Universities and research institutes shall develop standards for mentorship and make them binding for the heads of the individual scientific working units.

Working groups as a rule consist of a mix of older and younger, experienced and less experienced scientists. Leading a group therefore includes the responsibility of ensuring that every younger member of the group – graduate students in particular, but also advanced undergraduates and younger postdocs – receives adequate supervision. Each one must have a senior partner primarily responsible for his or her progress In fields where active groups are in intensive competition with each other,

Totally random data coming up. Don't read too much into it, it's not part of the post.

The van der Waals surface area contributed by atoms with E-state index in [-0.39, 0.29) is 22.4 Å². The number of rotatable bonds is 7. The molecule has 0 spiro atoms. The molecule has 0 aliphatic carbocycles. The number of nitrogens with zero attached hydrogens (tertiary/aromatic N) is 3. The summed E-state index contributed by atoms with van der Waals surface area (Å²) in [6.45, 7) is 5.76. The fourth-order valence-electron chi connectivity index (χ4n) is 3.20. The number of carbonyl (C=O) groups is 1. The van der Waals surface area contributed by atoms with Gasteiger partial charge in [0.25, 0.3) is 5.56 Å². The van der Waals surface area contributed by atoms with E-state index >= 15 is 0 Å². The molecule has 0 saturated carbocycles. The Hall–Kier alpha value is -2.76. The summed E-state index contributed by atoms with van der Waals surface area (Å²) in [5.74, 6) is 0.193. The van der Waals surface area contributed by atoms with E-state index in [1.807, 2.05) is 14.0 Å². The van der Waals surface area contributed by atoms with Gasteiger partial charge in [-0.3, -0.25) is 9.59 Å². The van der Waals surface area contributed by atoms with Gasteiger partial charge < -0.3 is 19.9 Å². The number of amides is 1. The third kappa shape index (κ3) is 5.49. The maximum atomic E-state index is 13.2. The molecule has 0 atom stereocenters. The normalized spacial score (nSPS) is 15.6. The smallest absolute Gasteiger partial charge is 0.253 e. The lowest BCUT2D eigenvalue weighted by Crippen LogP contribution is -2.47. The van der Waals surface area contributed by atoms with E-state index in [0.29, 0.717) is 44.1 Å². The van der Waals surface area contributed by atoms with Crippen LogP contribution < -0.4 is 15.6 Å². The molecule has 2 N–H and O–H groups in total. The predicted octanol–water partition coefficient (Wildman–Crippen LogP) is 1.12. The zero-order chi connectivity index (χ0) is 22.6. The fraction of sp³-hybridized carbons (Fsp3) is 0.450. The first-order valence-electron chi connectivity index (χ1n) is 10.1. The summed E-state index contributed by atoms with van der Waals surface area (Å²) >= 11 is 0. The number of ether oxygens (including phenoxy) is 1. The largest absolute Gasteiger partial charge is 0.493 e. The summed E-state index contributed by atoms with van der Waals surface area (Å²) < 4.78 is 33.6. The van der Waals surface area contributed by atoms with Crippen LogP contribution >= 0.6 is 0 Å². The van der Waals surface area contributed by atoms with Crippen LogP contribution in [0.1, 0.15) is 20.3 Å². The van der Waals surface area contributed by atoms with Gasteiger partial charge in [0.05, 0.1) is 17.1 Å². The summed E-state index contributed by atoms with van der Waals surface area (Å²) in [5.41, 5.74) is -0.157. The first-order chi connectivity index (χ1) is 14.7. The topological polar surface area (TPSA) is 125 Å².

there is a real danger, particularly for younger group members, of situations of real or supposed overburdening. A healthy communication within a group and high quality supervision are the best means to prevent younger or more experienced group members from slipping into dishonest practices. Leading a group includes the responsibility to guarantee such conditions at all times.It is good practice for graduate students, beside their primary mentor, to be supervised by two additional experienced scientists who are available for advice and help and, if need be, for mediating in conflict situations, and who also discuss the progress of the young researchers' work with them at annual intervals. They should be accessible locally, but should not all belong to the same working group, not even necessarily to the same faculty or institution. At least one of them should be chosen by the graduate student.

–> 4.4 Safe guarding of quality in research